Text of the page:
FemAle Brew Fest 2023: Where the beers are in Fort Lauderdale on Saturday

The sixth edition of the annual FemAle Brew Fest, an unofficial opener of the fall festival season, will set up its largest and most diverse version yet on Saturday in downtown Fort Lauderdale’s Esplanade Park.

As always, there is much to recommend at this unique event, especially if you happen to drink beer or know a woman.

After two years at the Kimpton Shorebreak Fort Lauderdale Beach Resort (preceded by a pandemic cancellation), FemAle Brew Fest 2023 will take place in one of the city’s most popular event sites. Set along the New River, Esplanade Park is next to the Broward Center for the Performing Arts and its parking garage, a half-mile from Fort Lauderdale’s Brightline station.

This year’s FemAle Brew Fest features its longest and strongest roster of participating breweries, currently 40, which includes craft-beer makers from Pennsylvania, New York, Virginia and Missouri.

The afternoon, of course, will offer the chance to taste beers created locally while chatting with women who help make it happen as brewery owners, brewers, marketers or all of the above. They include Lisa Siegel (co-owner, Tarpon River Brewing in Fort Lauderdale), Jaime Martin (co-owner, Orchestrated Minds Brewing in Fort Lauderdale), Kristen Lorow (home brewer and marketing manager, Funky Buddha Brewery in Oakland Park),  Stephanie Cortina (co-owner, King Fox Brewery in Hialeah) and Molly Flynn (brewer, Tripping Animals Brewing in Miami).

Other locals represented will be 3 Sons Brewing Co. in Dania Beach, 3 Mavins’ in Lauderdale Lakes, Brewlihan Mead Co. in Oakland Park, Odd Breed Wild Ales in Pompano Beach and Cove Brewery in Deerfield Beach.

Along with the unlimited tasting and confabulating, there will be a beer-and-food pairing, an “off-flavor” training course, music, small-business vendors and FemAle swag for sale. Tickets for FemAle Brew Fest start at $45+ at FemAleBrewFest.com. A portion of the proceeds will benefit Fort Lauderdale-based, no-kill shelter Abandoned Pet Rescue.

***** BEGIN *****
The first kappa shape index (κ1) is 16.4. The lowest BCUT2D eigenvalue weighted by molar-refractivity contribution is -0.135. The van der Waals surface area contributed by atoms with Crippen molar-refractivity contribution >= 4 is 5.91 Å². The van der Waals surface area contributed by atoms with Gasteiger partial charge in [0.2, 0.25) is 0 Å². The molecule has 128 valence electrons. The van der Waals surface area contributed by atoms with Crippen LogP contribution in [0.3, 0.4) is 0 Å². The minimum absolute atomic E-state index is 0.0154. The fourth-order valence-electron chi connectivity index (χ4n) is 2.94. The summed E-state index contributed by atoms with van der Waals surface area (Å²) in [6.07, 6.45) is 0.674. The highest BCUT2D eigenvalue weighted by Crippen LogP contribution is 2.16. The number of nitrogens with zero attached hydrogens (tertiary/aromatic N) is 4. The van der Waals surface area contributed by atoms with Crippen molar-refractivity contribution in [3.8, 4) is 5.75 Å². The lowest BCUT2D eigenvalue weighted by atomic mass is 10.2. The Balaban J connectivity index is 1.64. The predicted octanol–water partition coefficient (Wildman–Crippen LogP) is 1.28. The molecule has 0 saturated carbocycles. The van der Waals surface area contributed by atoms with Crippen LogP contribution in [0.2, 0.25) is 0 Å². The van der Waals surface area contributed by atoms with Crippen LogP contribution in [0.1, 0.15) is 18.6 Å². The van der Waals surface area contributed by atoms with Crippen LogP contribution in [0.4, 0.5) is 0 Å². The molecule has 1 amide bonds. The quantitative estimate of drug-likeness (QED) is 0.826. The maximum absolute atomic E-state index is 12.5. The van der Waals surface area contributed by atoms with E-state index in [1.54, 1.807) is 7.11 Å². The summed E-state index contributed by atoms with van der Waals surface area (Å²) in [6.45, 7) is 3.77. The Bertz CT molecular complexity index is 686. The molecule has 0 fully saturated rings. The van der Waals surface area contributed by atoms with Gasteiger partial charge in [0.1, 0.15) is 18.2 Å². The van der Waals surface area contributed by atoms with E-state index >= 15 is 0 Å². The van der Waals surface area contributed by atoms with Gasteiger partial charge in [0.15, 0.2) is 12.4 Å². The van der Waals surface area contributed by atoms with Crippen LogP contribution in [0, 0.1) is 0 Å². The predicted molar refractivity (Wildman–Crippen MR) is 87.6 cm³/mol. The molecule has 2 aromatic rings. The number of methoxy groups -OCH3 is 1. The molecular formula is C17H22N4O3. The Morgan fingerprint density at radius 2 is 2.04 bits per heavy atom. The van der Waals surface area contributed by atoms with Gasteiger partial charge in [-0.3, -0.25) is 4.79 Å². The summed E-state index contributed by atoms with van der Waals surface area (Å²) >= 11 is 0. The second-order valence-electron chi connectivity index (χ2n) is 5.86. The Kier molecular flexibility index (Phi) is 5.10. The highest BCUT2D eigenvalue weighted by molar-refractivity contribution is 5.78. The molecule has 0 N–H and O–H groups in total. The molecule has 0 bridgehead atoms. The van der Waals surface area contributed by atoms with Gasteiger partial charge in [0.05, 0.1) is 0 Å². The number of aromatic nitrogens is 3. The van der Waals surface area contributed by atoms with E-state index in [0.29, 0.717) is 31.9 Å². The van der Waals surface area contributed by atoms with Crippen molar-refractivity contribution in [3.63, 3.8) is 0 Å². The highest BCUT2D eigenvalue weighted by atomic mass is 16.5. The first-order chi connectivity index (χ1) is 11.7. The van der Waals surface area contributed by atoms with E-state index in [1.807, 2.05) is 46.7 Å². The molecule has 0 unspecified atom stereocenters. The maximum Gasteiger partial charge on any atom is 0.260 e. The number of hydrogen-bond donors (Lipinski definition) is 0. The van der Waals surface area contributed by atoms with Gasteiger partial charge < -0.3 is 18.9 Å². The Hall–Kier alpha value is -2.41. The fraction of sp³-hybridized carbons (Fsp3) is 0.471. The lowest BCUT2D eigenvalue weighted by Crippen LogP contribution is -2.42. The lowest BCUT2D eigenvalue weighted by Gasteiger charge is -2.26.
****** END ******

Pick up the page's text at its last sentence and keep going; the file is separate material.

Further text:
FemAle Brew Fest is an idea brewed up by Frances Antonio-Martineau, of Fort Lauderdale, who launched the event in 2017 as a spin-off of the Fem Collective, her organization of local female entrepreneurs.

“FemAle Brew Fest has always been about celebrating the incredible women who contribute to the craft beer industry,” said Antonio-Martineau, touting “an incredible day of fun, learning and, of course, fantastic beer.”

The history of beer begins with women, the original brewers, who as far back as ancient Egypt brewed beer as an inexpensive way to preserve and conserve nutrient-rich grains for consumption at home and as part of religious traditions.

“Wherever beer has existed, societies have thrived,” said Kristen Lorow, a certified level-2 cicerone who brews beer in the home she shares with husband Lee in the North Andrews Gardens section of Oakland Park. 

A South Florida native, Lorow, 36, has a degree in hospitality from the University of Central Florida (where she played lacrosse) and has been working in the local beer industry for nearly a decade — first at LauderAle as operations manager and currently at Funky Buddha Brewery, where she is the marketing and brand manager. 

Lorow is an advocate for exploring the possibilities of beer, especially beer found at FemAle that has been filtered through the female experience. She spoke about beer making, FemAle and what guys should not do when they get there. The interview has been edited for clarity and length.

Kristen Lorow at the Funky Buddha Brewery in Oakland Park on Monday, Sept. 4, 2023. Lorow will lead sessions at the FemAle Brew Fest at Fort Lauderdale's Esplanade Park on Saturday, Sept. 9. (Amy Beth Bennett / South Florida Sun Sentinel)
Kristen Lorow at the Funky Buddha Brewery in Oakland Park: “Men will always assume they know more than you. No matter what certification level you get. It’s exhausting.” (Amy Beth Bennett / South Florida Sun Sentinel)

Why brew your own beer?

Lorow has been one of South Florida’s small tribe of female home brewers since 2013, before she took her first job in the beer industry. She used to bake, then turned to beer. 

“I’m an incredibly curious person. I thought it’d be cool — like, ‘I’m a girl and I make my own beer’ —  but when I started to read about the science behind it, it’s very fascinating. I wanted a challenge, I wanted a new hobby, I just wanted to learn a new skill.  My first experience was with one of those little Mr. Beer kits, like everybody starts out. It cuts down on the brewing time and equipment. I made a double brown ale and bottle-conditioned it with maple syrup.”

Brewing sounds complicated